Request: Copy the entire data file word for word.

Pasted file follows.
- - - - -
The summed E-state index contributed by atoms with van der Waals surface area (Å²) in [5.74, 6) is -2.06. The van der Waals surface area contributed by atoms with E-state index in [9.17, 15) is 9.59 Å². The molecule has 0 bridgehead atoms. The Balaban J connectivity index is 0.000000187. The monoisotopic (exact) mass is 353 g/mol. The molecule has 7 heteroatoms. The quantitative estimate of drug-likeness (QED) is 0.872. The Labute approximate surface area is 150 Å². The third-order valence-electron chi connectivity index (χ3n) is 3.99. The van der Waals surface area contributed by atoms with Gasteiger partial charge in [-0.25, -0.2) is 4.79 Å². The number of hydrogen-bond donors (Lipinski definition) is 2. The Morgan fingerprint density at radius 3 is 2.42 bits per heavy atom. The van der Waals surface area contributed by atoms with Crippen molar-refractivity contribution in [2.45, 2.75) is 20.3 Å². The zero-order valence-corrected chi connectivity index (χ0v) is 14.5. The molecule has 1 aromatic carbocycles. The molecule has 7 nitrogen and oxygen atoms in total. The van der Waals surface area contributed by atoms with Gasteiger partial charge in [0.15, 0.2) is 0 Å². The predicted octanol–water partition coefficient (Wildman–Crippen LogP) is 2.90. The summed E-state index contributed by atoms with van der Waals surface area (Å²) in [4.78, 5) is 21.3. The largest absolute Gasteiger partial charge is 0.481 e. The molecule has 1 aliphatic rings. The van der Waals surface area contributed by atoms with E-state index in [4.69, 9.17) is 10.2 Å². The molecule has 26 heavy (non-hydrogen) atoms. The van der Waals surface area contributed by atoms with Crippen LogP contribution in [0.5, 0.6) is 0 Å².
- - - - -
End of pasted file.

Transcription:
The summed E-state index contributed by atoms with van der Waals surface area (Å²) in [5.74, 6) is -2.06. The van der Waals surface area contributed by atoms with E-state index in [9.17, 15) is 9.59 Å². The molecule has 0 bridgehead atoms. The Balaban J connectivity index is 0.000000187. The monoisotopic (exact) mass is 353 g/mol. The molecule has 7 heteroatoms. The quantitative estimate of drug-likeness (QED) is 0.872. The Labute approximate surface area is 150 Å². The third-order valence-electron chi connectivity index (χ3n) is 3.99. The van der Waals surface area contributed by atoms with Gasteiger partial charge in [-0.25, -0.2) is 4.79 Å². The number of hydrogen-bond donors (Lipinski definition) is 2. The Morgan fingerprint density at radius 3 is 2.42 bits per heavy atom. The van der Waals surface area contributed by atoms with Crippen molar-refractivity contribution in [2.45, 2.75) is 20.3 Å². The zero-order valence-corrected chi connectivity index (χ0v) is 14.5. The molecule has 1 aromatic carbocycles. The molecule has 7 nitrogen and oxygen atoms in total. The van der Waals surface area contributed by atoms with Gasteiger partial charge in [0.15, 0.2) is 0 Å². The predicted octanol–water partition coefficient (Wildman–Crippen LogP) is 2.90. The summed E-state index contributed by atoms with van der Waals surface area (Å²) in [4.78, 5) is 21.3. The largest absolute Gasteiger partial charge is 0.481 e. The molecule has 1 aliphatic rings. The van der Waals surface area contributed by atoms with E-state index in [4.69, 9.17) is 10.2 Å². The molecule has 26 heavy (non-hydrogen) atoms. The van der Waals surface area contributed by atoms with Crippen LogP contribution in [0.5, 0.6) is 0 Å².